The program uses specially trained dogs to calm traumatized victims when they are called into the courtroom or interview room to recount details of often horrific crimes committed against them.

“I cannot imagine what victims, especially children, have to go through when they are called before strangers to recall what is often a very personal and sensitive tragedy that they have difficulty even relaying to family members,” Ivey said. “This program has proven beyond successful and has been admired and modeled by other states. I am pleased to support its continuation and expansion here in Alabama.”

Facility dogs have been used more than 1,000 times including forensic interviews, court hearings, medical examinations and other case-related matters. The dogs are based in several counties, but according to the Office of Prosecution Services, are available for use throughout the state.   

The Alabama Department of Economic and Community Affairs is administering the grant from funds made available to the state from the U.S. Department of Justice.

“The facility dog program has been vastly successful and well received throughout the state,” said ADECA Director Kenneth Boswell. “Although we would prefer that there would be no reason for this program to even exist, ADECA joins with Gov. Ivey in assisting with its continued success.”

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Ivey notified Barry Matson, executive director of Prosecution Services, that the grant had been approved. 

ADECA administers a wide range of programs that support law enforcement, victim programs, economic development, water resource management, energy conservation and recreation.

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Elections

Secretary of State extends absentee voting for Senate District 26 special election

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Secretary of State John Merrill has officially extended the opportunity for anyone concerned about COVID-19 to apply for and cast an absentee ballot for the Senate District 26 special election.

The special primary election for Senate District 26 will be held on Tuesday, Nov. 17. If necessary, a runoff election will be held on Tuesday, Dec. 15. The general election will be held on Tuesday, March 2, 2021.

Any qualified voter who determines it is impossible or unreasonable to vote at their polling place shall be eligible to check the box on the absentee ballot application that is most applicable to that individual.

State law allows the secretary of state to issue absentee voting guidance during declared states of emergency, allowing Merrill to encourage voters to check the box which reads, “I have a physical illness or infirmity which prevents my attendance at the polls. [ID REQUIRED]” unless another box applies.

For the Nov. 17 primary election, the deadline to apply for an absentee ballot is Thursday, Nov. 12. If delivered by hand, absentee ballots must be returned by Monday, Nov. 16. If delivered by mail, absentee ballots must be postmarked by Monday, Nov. 16.

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Jones introduces bill to forgive CARES Act loans for small businesses impacted by hurricanes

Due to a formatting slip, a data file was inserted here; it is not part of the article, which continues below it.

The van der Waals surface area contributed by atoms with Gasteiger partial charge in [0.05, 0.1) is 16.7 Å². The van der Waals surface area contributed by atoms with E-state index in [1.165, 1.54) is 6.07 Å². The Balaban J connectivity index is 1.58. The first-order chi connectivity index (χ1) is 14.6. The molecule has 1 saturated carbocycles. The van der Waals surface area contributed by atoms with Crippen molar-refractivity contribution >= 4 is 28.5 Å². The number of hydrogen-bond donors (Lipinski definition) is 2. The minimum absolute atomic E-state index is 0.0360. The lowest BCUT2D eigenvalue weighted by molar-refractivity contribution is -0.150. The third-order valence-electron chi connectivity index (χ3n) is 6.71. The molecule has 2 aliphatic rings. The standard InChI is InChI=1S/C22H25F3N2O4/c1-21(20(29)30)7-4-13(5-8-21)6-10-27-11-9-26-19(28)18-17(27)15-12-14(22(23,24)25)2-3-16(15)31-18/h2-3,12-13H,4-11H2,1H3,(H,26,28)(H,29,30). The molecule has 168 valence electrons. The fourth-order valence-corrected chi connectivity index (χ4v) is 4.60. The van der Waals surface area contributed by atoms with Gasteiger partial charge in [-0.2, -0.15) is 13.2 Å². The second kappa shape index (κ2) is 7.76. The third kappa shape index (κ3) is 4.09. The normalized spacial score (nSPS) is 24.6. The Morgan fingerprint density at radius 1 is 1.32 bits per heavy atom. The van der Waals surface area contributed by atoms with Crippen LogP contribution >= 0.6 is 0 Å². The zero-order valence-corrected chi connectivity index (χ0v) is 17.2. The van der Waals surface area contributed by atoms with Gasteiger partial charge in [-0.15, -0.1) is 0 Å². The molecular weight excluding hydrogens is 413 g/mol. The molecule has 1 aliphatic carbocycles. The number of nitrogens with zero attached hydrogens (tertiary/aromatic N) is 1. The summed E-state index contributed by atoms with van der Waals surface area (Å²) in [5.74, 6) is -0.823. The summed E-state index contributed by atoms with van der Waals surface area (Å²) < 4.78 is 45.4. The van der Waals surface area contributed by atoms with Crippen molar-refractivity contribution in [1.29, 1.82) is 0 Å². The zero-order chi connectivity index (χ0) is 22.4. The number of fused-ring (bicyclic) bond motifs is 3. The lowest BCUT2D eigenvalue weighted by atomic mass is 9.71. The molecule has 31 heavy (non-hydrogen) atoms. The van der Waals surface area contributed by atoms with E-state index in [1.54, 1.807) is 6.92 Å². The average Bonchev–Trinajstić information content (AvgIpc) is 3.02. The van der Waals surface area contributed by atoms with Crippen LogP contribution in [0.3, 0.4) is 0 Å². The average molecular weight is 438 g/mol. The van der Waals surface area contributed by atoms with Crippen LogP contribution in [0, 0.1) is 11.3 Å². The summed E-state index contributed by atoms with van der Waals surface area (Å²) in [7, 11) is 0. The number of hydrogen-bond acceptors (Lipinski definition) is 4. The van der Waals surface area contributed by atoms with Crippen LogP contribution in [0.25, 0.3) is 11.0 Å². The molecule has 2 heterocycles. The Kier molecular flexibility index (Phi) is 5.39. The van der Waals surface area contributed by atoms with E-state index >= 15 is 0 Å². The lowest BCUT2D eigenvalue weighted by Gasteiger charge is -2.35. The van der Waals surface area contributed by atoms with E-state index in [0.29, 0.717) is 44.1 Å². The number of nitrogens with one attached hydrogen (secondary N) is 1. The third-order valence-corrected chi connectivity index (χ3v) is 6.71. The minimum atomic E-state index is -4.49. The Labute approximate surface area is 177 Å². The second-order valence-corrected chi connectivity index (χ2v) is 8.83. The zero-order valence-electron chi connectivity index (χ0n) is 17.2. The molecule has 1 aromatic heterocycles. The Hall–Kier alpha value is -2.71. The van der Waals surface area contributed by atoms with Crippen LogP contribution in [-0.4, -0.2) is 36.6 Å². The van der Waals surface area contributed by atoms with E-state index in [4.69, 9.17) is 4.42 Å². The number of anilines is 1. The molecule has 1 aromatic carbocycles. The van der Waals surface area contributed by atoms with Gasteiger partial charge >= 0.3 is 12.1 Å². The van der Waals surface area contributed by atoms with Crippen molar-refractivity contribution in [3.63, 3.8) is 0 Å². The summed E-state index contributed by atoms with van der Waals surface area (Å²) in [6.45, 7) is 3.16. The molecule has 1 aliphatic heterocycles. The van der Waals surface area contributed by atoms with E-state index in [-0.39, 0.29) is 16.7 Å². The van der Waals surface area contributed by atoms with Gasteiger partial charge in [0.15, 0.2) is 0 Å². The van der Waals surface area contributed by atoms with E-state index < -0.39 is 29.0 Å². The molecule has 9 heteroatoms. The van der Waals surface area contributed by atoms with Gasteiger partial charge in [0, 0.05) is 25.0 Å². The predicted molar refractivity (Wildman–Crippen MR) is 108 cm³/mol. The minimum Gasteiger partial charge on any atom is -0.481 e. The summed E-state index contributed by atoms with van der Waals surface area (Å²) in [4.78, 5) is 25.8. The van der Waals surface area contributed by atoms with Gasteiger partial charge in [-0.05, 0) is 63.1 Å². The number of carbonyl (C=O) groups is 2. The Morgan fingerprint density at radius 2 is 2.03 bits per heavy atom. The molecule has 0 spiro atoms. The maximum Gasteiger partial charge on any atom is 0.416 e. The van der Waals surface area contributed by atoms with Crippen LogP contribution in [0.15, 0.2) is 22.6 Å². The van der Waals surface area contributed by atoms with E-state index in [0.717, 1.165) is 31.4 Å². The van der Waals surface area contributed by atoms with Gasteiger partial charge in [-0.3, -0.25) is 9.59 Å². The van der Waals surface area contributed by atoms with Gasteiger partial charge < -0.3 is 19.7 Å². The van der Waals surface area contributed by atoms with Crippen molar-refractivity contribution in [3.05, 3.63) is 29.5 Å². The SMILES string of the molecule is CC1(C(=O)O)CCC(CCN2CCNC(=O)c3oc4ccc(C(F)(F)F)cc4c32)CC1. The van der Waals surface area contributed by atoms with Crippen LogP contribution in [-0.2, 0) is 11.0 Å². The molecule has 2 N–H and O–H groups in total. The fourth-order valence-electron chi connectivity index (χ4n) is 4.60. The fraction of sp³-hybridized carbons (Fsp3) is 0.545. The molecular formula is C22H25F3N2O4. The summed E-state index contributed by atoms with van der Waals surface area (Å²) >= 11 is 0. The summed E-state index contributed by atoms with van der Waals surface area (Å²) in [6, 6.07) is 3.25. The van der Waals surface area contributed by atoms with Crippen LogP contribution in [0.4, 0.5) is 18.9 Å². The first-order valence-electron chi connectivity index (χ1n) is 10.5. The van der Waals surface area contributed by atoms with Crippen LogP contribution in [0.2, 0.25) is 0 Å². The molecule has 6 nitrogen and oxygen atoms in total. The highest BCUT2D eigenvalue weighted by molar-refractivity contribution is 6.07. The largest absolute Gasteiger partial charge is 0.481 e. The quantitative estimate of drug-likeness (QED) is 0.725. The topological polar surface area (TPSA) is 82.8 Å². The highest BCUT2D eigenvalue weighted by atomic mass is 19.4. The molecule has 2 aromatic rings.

Eddie Burkhalter

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Sen. Doug Jones speaks during a live-streamed press briefing. (VIA JONES CAMPAIGN)

Sen. Doug Jones, D-Alabama, and Sen. John Kennedy, R-Louisiana, on Thursday introduced legislation that would forgive small business loans made under the CARES Act in counties hard-hit by Hurricanes Sally and Laura. 

The Disaster Relief for Southeastern Small Businesses Act of 2020 would establish a process for businesses in counties with major disaster declarations from Hurricane Sally to seek forgiveness for Paycheck Protection Program loans and Economic Injury Disaster Loans, according to a press release from Jones’s office. 

“As folks across South Alabama begin the work to recover and rebuild after Hurricane Sally, I believe Congress should be assisting them in any way we can,” Jones said in a statement. “That’s why I’m joining Senator Kennedy, from our neighbor Louisiana, to introduce bipartisan legislation that ensures small businesses impacted by Hurricanes Sally and Laura can benefit from loan forgiveness for COVID-19 relief programs.” 

“Alabama’s Main Street businesses have struggled already during the pandemic, and Hurricane Sally is yet another devastating hit. This legislation will cut through government red tape and allow forgiveness of business loans received as part of our CARES legislation as they continue to re-open and re-build. It is one way we can help them survive these compounding disasters and continue to serve our communities and create jobs,” Jones continued. 

To qualify under the program, impacted businesses would have to provide their lenders with a form stating they used the loans as intended in order to receive loan forgiveness. The Small Business Administration would have the authority to review and audit forgiven loans, according to the release. 

Alabama businesses received $6.2 billion in PPP loans, which closed at the end of Aug. 8. As of that time, there had been a total of 41,243 EIDL loans totaling $1.84 billion issued to small businesses in Alabama.

Jones in May called for increased guidance and loan forgiveness for small businesses that applied for PPP loans.

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In April, he supported legislation to replenish PPP funds and gave additional relief to Alabama’s small businesses. Jones also introduced legislation in May to fund payrolls of eligible businesses to help business owners cover workers’ wages during the pandemic.